Artificial intelligence (AI) is one of the most powerful technologies at your disposal, especially during these challenging times. As the findings from our AI 360: Hold, fold, or double down? research show, AI can build resilience and help companies better understand and respond to this unpredictable and rapidly evolving environment.
Unfortunately, although AI's potential has excited executives, consumers are still wary of it. In fact, 67% of consumer respondents worry that technology will discriminate against them in the decision-making process. This can mean anything from granting loans and prescribing medical treatments to making hiring recommendations. Perhaps that's why almost all consumers expect companies to actively combat AI bias, with more than three-quarters of them (78%) saying it's important.
To overcome this consumer apprehension, every enterprise must demonstrate that they are using AI in an ethical and unbiased way to inform key business decisions. But how?
Begin by purifying your data
Data fuels decision-making, and so it's the first area to examine when reviewing your AI strategy. As our chief digital officer, Sanjay Srivastava says, "Like oil, data isn't usable in the format that it is first available. You can't put crude oil in your car, you must refine it first. In much the same way, raw data needs to be properly cleaned, structured, classified, and have its privacy assured."
To get the greatest value from data, companies must make a concerted effort to normalize and clean it. Then, determine what to keep, how to preserve it, and what to discard. Companies must also decide how to manage the rights to this data and how to keep it secure.
Building an AI governance framework
Built on clean, reliable, and comprehensive data, you can begin building your AI governance framework. This framework has three components that will help you develop an ethical and unbiased AI strategy.
- Digital ethics: Digital ethics must be part of your culture (and not just your strategy) to ensure that you're using AI in an ethical and unbiased way. JoAnn Stonier, chief data officer at Mastercard, has helped her company establish six guiding principles covering security and privacy, transparency and control, accountability, integrity, innovation, and social impact. "Organizations have a responsibility right now to step up and innovate in a responsible way," she says. “Part of innovation needs to be about ethical data use. While our principles are an important guide, we know that we need to go further and focus on our data practices."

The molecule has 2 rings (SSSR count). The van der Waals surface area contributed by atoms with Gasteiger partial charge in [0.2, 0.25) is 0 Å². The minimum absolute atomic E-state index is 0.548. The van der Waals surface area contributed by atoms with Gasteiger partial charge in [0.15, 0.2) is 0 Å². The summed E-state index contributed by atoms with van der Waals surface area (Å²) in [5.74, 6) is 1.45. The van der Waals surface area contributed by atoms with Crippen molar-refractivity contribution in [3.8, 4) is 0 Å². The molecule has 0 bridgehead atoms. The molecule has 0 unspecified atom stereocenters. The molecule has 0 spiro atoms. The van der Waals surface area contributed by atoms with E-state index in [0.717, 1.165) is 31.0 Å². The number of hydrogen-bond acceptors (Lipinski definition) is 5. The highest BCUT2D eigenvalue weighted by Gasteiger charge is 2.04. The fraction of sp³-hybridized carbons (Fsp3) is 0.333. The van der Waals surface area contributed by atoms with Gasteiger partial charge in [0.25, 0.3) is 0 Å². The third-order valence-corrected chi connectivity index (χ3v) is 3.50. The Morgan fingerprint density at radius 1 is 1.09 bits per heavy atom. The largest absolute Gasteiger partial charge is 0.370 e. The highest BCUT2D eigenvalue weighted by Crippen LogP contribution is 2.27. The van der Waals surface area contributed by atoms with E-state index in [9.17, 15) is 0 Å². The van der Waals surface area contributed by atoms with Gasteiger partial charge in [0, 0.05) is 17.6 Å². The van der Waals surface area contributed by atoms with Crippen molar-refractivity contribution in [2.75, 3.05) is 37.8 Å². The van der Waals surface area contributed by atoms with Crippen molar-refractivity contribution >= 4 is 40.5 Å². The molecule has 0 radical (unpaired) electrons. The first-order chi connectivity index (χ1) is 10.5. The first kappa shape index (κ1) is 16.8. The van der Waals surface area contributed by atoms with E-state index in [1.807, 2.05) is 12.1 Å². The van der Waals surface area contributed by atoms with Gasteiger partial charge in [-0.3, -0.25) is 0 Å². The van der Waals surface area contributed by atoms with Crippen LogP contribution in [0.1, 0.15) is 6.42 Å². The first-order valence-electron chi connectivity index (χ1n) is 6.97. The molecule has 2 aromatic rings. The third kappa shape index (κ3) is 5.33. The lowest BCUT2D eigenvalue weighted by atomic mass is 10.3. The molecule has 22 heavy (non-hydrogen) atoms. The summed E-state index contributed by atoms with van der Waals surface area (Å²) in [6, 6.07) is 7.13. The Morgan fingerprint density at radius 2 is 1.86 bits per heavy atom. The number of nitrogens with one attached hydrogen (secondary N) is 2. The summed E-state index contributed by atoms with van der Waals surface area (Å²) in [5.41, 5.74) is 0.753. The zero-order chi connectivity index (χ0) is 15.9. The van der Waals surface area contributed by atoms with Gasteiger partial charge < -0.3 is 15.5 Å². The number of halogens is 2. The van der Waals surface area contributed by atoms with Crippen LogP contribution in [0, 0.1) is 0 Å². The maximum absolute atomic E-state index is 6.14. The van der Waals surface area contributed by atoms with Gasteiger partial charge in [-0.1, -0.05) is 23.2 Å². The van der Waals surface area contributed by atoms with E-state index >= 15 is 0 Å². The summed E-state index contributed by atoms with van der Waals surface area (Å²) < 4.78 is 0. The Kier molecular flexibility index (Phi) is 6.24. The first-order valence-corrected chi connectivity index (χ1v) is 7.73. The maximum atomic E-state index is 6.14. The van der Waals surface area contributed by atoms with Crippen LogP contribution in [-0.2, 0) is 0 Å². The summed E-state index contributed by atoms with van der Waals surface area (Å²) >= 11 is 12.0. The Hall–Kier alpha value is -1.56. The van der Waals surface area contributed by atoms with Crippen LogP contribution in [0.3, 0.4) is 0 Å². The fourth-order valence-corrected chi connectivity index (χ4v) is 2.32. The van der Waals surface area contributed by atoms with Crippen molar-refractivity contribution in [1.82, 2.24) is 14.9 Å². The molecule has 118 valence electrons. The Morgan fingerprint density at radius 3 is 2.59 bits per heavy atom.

- Mitigating and eliminating bias: Modifying algorithms to eliminate bias and forming diverse teams that include different genders, cultures, and backgrounds to select samples and train algorithms is essential. As Stonier says, "You need to ask the right questions about your data. Is it of the right quality, is it fit for purpose for the analysis? Algorithms are only as good as the data and people who design them. And to keep bias out of AI, avoid using historical intelligence, cultural information, or other sources that may skew algorithms." And, as Srivastava, says, "That's how data drifts. Data changes over time, and what applied yesterday may not apply tomorrow. You need to keep updating your AI models to be more relevant."
- Data privacy: Consumers want to feel confident that their personal information or data is safe. Though the need for data privacy has never been in dispute, it's not straightforward to deliver. Ensuring – and demonstrating – that data is only used for its stated purpose is essential. By using differential privacy – a system for publicly sharing data that makes it impossible to identify individuals – companies can reassure consumers and learn from a broader pool of data.
If you can successfully connect these three components in your AI governance framework, you will be well on your way to developing an ethical and unbiased AI strategy that supports more informed business decisions.
This strategy will help you attract and retain consumers too. More than half of consumers say they would be more inclined to recommend a company that can show that its algorithms are free from bias. And two-thirds of the younger generations say they would be more likely to buy from a business that can demonstrate unbiased AI algorithms. As customers tend to speak with their wallets, every business must make an ethical and unbiased AI strategy a top priority.
To explore more AI insights, download our latest AI 360 report, which surveyed senior executives, workers, and consumers.